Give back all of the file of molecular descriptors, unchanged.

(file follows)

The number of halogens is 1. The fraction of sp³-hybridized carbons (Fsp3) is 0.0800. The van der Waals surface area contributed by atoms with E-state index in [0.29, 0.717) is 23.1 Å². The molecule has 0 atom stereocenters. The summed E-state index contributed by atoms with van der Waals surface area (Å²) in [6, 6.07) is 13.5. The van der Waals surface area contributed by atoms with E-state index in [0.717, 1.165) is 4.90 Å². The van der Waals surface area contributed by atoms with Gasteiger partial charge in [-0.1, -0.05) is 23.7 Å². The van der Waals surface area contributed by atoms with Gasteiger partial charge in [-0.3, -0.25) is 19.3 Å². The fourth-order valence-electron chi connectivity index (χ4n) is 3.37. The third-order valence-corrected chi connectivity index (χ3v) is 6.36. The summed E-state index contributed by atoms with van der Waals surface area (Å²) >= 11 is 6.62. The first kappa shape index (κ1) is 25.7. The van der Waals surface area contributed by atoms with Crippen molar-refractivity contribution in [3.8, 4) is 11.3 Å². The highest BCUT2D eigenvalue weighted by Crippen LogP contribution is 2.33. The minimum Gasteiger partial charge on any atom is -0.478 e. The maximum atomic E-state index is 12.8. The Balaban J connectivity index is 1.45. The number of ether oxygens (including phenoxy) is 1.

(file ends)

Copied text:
The number of halogens is 1. The fraction of sp³-hybridized carbons (Fsp3) is 0.0800. The van der Waals surface area contributed by atoms with E-state index in [0.29, 0.717) is 23.1 Å². The molecule has 0 atom stereocenters. The summed E-state index contributed by atoms with van der Waals surface area (Å²) in [6, 6.07) is 13.5. The van der Waals surface area contributed by atoms with E-state index in [0.717, 1.165) is 4.90 Å². The van der Waals surface area contributed by atoms with Gasteiger partial charge in [-0.1, -0.05) is 23.7 Å². The van der Waals surface area contributed by atoms with Gasteiger partial charge in [-0.3, -0.25) is 19.3 Å². The fourth-order valence-electron chi connectivity index (χ4n) is 3.37. The third-order valence-corrected chi connectivity index (χ3v) is 6.36. The summed E-state index contributed by atoms with van der Waals surface area (Å²) >= 11 is 6.62. The first kappa shape index (κ1) is 25.7. The van der Waals surface area contributed by atoms with Crippen molar-refractivity contribution in [3.8, 4) is 11.3 Å². The highest BCUT2D eigenvalue weighted by Crippen LogP contribution is 2.33. The minimum Gasteiger partial charge on any atom is -0.478 e. The maximum atomic E-state index is 12.8. The Balaban J connectivity index is 1.45. The number of ether oxygens (including phenoxy) is 1.